IDEAS home Printed from https://ideas.repec.org/p/zbw/wsidps/103.html
   My bibliography  Save this paper

Monetary policy and wage bargaining in the EMU: Restrictive ECB policies, high unemployment, nominal wage restraint and rising inflation

Author

Listed:
  • Hein, Eckhard

Abstract

Assessing the effects of monetary policy and wage bargaining on employment and inflation in the European Monetary Union (EMU), in the first step a Post-Keynesian competitive claims model of inflation with endogenous money is developed. In this model the NAIRU is considered to be a short-run limit to employment enforced by independent and conservative central banks. In the long run, however, the NAIRU will follow actual unemployment and is therefore also dependent on the forces determining aggregate demand, including monetary policies. But the NAIRU may also be reduced by effectively co-ordinated wage bargaining as has been shown by institutional political economists. Applying these considerations to the economic performance of the EMU, different scenarios determined by wage bargaining coordination and the European Central Bank.s (ECB) monetary policies are developed. It is shown that the first phase of EMU was dominated by uncoordinated wage bargaining across EMU and an .anti-growth-bias. of the ECB. Therefore, the Euro area was plagued with nominal wage restraint, high unemployment and rising inflation. Economic performance will improve if the ECB abandons its asymmetric monetary strategy. This may be facilitated by a higher degree of effective wage bargaining co-ordination across EMU.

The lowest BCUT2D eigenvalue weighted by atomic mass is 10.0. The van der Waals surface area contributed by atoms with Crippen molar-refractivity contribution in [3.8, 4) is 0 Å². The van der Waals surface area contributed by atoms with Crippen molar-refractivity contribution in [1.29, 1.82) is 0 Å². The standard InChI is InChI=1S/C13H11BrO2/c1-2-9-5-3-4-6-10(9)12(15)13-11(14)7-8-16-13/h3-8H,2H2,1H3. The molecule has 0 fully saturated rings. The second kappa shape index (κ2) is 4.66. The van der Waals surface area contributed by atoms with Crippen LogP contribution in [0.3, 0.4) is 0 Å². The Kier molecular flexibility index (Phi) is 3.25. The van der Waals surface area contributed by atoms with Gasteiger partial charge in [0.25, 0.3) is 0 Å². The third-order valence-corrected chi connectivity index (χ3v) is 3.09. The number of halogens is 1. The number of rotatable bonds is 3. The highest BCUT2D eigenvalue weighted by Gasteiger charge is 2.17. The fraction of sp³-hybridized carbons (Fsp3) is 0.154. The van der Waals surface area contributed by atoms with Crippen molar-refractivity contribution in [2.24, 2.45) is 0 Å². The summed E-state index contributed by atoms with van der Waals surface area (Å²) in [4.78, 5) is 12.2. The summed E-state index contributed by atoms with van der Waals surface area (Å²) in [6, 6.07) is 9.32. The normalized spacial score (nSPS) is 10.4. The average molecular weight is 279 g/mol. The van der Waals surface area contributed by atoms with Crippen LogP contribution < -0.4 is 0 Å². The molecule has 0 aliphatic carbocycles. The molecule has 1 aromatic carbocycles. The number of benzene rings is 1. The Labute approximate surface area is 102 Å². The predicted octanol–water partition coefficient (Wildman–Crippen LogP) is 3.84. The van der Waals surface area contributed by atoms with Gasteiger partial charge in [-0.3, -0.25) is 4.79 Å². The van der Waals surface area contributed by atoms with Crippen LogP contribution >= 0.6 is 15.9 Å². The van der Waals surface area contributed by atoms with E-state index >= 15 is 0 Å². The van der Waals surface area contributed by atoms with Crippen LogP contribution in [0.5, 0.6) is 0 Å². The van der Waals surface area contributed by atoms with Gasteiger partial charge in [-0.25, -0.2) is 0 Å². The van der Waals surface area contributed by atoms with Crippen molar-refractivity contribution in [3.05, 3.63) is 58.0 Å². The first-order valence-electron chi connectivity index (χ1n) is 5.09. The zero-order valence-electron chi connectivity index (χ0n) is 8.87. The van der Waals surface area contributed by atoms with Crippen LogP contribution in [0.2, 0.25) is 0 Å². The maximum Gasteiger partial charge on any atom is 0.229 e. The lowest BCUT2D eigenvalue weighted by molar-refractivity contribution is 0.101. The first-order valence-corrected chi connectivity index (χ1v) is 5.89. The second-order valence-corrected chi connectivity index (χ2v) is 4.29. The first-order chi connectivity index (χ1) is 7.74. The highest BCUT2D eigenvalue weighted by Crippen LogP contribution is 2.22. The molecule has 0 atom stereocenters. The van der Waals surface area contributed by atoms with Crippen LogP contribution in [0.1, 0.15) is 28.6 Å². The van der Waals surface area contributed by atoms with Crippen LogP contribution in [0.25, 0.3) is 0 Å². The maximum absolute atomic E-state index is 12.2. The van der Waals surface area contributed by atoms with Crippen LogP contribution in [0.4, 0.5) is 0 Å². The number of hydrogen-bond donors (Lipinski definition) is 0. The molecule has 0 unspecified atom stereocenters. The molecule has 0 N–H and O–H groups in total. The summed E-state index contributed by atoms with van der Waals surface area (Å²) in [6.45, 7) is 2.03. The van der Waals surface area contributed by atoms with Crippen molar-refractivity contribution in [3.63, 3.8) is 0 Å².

Suggested Citation